Japan Premier Says Country to Release Oil From Reserves
(Bloomberg) -- Japan said it will release hundreds of thousands of kiloliters of oil from its national reserves, as part of a joint effort with the U.S. and other nations to rein in soaring prices.
While officials didn’t give a more specific amount, Nikkei reported earlier the country will release about 4.2 million barrels. Japan, one of the top oil consumers, uses about 3.3 million barrels of oil a day.
Prime Minister Fumio Kishida said early Wednesday the release will take place in a way that won’t conflict with Japan’s oil stockpiling law, which dictates when it can take such measures. Elaborating later, Trade Minister Koichi Hagiuda said Japan will conduct the release as it replaces oil in its current stockpile. While Japan does that regularly, it has moved up the schedule to support the similar actions from other countries, he said.
The move comes as the U.S. and other major crude consumers grapple with a surge in oil prices after the Organization of Petroleum Exporting Countries and its allies resisted calls to add more supply to the market. China, South Korea, India and the U.K. will join in the coordinated release. The U.S., India and Japan have been publicly urging OPEC+ to increase daily output by more than its current plan of 400,000 barrels each month.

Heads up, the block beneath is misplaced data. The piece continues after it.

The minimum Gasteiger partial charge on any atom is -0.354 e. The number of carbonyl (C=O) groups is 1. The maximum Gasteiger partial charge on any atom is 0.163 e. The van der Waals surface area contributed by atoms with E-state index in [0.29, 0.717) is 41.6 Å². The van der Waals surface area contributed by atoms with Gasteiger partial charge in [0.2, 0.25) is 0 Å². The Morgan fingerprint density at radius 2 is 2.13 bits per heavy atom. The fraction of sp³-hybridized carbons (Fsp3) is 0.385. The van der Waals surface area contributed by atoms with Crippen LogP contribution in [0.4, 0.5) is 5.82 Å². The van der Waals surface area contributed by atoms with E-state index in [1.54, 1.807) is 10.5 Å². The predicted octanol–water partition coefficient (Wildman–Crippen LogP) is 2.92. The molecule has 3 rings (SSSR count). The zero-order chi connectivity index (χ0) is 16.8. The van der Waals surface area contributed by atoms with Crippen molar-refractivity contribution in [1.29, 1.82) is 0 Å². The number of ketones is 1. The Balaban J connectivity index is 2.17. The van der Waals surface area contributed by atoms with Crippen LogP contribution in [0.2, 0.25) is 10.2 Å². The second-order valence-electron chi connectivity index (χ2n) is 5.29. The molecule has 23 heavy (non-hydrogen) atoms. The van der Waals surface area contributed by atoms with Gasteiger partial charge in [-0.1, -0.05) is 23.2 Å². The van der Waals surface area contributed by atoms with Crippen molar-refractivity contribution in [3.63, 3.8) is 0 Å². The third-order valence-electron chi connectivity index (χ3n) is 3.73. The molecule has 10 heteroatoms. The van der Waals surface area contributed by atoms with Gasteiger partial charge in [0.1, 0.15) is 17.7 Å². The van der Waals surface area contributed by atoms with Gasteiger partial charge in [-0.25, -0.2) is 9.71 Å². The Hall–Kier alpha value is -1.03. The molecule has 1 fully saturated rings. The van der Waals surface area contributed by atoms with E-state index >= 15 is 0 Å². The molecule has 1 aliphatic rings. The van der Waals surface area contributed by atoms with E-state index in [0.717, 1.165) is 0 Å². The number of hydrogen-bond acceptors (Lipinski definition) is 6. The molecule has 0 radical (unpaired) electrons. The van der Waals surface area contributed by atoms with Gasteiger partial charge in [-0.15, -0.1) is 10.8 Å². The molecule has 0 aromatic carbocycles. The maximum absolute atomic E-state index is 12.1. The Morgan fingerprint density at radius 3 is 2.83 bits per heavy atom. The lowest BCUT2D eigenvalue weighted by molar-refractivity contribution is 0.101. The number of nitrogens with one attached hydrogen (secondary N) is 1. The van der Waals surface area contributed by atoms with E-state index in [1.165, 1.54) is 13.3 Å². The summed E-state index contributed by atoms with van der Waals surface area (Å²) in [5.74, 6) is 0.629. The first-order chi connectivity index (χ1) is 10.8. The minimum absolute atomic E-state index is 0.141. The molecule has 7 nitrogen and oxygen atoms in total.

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“Stable oil prices are necessary for the economy to recover from the pandemic,” Kishida said. “The government will work to advocate to oil-producing countries, and will consider industry-specific measures.”
Under guidelines from the International Energy Agency, an industry group that Japan is a part of, each of the 30 member countries is obligated to hold emergency stockpiles equivalent to at least 90 days of net imports. Japan held over 220 days as of end-September, based on IEA’s method of estimation, including barrels held by private companies.
There were 45.45 million kiloliters, or 290 million barrels, of crude, and 1.43 million kiloliters of oil products in Japan’s strategic reserves at the end of September, according to official data. The government also provides storage facilities for private companies and leases capacity to Saudi Arabia, the United Arab Emirates and Kuwait, which can be used in the event of an emergency.
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